Greencastle's old watering hole gets cleanup

October 14, 2000

Greencastle's old watering hole gets cleanup

By RICHARD F. BELISLE / Staff Writer

GREENCASTLE, Pa. - Local memory has it that the first steam shovel ever seen in this area was used to build the Greencastle reservoir.

That was in 1911 when horses, not engines, powered the equipment that scraped away enough dirt to make a hole in the ground that would hold 13 million gallons. Horse-drawn wagons hauled away the dirt.

Laborers who built the reservoir earned about 5 cents an hour.

This summer, the reservoir was drained dry for the first time. The dropping water level gradually uncovered a giant, 18-foot deep, cement-lined bowl that looked more like a Roman coliseum than a storage facility large enough to hold a 15-day water supply for more than 1,675 Greencastle area customers representing about 4,000 residents and businesses. It stretches across enough ground to cover an entire football field and then some.


It's located on the aptly named Reservoir Road, about a mile-and-a-half east of Greencastle.

The reservoir was drained so the tons of dirt and silt that had accumulated along its sloping sides and bottom over nine decades could be scraped off and hauled to a nearby farm field, said Borough Manager Ken Myers.

"It was a foot thick on the sides and even deeper on the bottom," Myers said.

It was also an opportunity to reseal the joints between the cement slabs.

Annual maintenance requires the repair or replacement of some of the topmost 8- by 12-foot cement slabs that are joined together to make the reservoir.

"Sometimes they freeze up and crack in the winter and we have to fix them," Myers said.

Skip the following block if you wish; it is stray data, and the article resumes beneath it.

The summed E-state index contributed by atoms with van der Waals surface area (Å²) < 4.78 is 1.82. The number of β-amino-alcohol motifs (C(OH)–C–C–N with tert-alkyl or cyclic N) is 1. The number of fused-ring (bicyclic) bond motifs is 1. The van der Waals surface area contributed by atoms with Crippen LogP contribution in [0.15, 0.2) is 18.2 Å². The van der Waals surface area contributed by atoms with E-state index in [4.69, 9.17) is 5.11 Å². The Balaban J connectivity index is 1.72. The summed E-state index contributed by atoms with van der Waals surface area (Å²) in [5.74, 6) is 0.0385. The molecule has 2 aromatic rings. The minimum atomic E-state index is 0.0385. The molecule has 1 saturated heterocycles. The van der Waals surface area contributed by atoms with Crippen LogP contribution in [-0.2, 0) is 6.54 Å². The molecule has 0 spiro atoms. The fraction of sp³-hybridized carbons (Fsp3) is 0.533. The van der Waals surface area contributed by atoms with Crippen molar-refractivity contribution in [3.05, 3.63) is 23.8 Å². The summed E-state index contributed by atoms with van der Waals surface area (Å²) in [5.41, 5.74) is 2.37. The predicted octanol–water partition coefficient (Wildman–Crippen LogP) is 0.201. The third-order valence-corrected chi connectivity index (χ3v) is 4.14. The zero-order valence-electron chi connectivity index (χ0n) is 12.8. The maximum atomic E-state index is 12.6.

He said when workers dropped the water level to replace a few of the slabs this summer they noticed silt could be seen high up on the sides of the reservoir.

"We dropped the level even more and saw that the lower we went, the more silt we saw," he said.

Myers said this summer's extra rains provided the borough with an opportunity to drain the entire reservoir without danger of running short of water like the system did during last year's drought.

Water from the three springs that supply the reservoir was diverted directly into borough's water treatment plant on Grant Street extended. It took nearly a month to drain the reservoir, Myers said.

The borough hired a contractor to clean the reservoir. Workers first hosed down the sides of the reservoir to send the silt to the bottom, where it was scraped off with front-end loaders and hauled out in trucks.

On Friday, they were cleaning off what was left on the bottom with street-sweeping equipment.

Myers estimates it will take two to three weeks to refill the reservoir.

He said no one today knows how long it took to build the reservoir 89 years ago.

"We could never afford to build it today. The cost would be astronomical," he said.

He said the reservoir is unique to Greencastle, a community that has no other water supply except its springs.

"Other communities have streams or rivers they can dam up," he said.

He said the reservoir was built so the borough would have storage capacity.

Ebberts Spring, about two miles from the treatment plant on Grant Street extended, is the fourth spring on the system. It was cut off when the plant was built and left unused until last year's drought.

The borough had to get special permission from the state to treat the water at the spring and pipe it into the system. Plans now call for reconnecting Ebberts Spring to the system permanently as a back-up source, Myers said.

He said the system started out in the 1870s as a private entity. The borough bought it in the 1890s.

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